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I am trying to solve the scenario involving 1 producer and 5 consumers. The producer puts data to queue and waits till all consumers have finished before adding more data.

Please review and let me know if there is room for improvement.

import java.util.LinkedList;
import java.util.Queue;

public class ReadUpdate {

   static int cntr;
   static volatile int writeLck = 1;
   static int numSupplied;
   Queue queue = new LinkedList<Node>();

    public static void main(String arg[]) {
        ReadUpdate rU = new ReadUpdate();
        Producer p = new Producer(rU.queue);
        p.start();
        Consumer c1 = new Consumer(rU.queue, 1);
        c1.setName("1");
        c1.start();
        Consumer c2 = new Consumer(rU.queue, 2);
        c2.setName("2");
        c2.start();
        Consumer c3 = new Consumer(rU.queue, 3);
        c3.setName("3");
        c3.start();
        Consumer c4 = new Consumer(rU.queue, 4);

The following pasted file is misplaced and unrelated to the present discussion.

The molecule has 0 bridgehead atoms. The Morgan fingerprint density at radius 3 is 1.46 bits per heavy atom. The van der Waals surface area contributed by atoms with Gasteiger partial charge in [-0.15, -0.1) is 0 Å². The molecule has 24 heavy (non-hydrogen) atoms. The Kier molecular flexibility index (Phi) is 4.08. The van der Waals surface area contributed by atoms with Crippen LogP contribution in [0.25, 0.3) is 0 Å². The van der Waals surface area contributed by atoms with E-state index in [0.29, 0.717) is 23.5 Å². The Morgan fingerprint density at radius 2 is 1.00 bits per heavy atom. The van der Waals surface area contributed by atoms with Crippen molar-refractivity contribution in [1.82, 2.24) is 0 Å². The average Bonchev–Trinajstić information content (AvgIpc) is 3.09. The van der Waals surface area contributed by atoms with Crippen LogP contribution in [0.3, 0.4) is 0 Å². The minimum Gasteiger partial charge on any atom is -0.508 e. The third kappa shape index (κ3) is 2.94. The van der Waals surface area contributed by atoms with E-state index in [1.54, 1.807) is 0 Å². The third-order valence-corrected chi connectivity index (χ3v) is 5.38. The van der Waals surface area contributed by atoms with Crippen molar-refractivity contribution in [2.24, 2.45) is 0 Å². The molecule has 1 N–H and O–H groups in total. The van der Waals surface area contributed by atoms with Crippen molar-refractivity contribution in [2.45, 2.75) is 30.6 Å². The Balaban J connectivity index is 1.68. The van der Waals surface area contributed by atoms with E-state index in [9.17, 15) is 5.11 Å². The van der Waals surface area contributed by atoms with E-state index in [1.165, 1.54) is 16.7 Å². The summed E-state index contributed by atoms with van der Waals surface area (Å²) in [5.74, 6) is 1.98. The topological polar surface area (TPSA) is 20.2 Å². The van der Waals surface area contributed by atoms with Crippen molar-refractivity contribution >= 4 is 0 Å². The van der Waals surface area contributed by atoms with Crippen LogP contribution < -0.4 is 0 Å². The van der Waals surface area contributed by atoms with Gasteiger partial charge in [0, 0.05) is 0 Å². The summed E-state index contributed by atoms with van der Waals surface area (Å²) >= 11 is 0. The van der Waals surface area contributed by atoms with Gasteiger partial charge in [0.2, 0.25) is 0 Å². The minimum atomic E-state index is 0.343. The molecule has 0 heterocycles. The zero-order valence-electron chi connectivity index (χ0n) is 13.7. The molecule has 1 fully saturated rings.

c4.setName("4");
        c4.start();
        Consumer c5 = new Consumer(rU.queue, 0);
        c5.setName("5");
        c5.start();
    }
 }

class Consumer extends Thread {
    Queue queue;
    int turn;

    Consumer(Queue queue, int turn) {
        this.queue = queue;
        this.turn = turn;
    }

    public void run() {
        while (ReadUpdate.numSupplied <= 100) {
            synchronized (ReadUpdate.class) {
                while (queue.isEmpty() || ReadUpdate.cntr % 5 != this.turn) {
                    try {
                        ReadUpdate.class.wait();
                    } catch (InterruptedException e) {
                        e.printStackTrace();
                    }
                }
                System.out.println("THREAD " + Thread.currentThread().getName()
                        + " GOT " + queue.poll());
                if (ReadUpdate.cntr % 5 == 0) {
                    ReadUpdate.writeLck = 1;
                } else {
                    ReadUpdate.cntr++;
                }
                ReadUpdate.class.notifyAll();
            }
        }
    }
}

class Producer extends Thread {
    Queue queue;

    Producer(Queue queue) {
        this.queue = queue;
        ReadUpdate.numSupplied++;
    }

    public void run() {
        while (ReadUpdate.numSupplied < 100) {
            synchronized (ReadUpdate.class) {
                while (ReadUpdate.writeLck == 0) {
                    try {
                        ReadUpdate.class.wait();
                    } catch (InterruptedException e) {
                        e.printStackTrace();
                    }
                }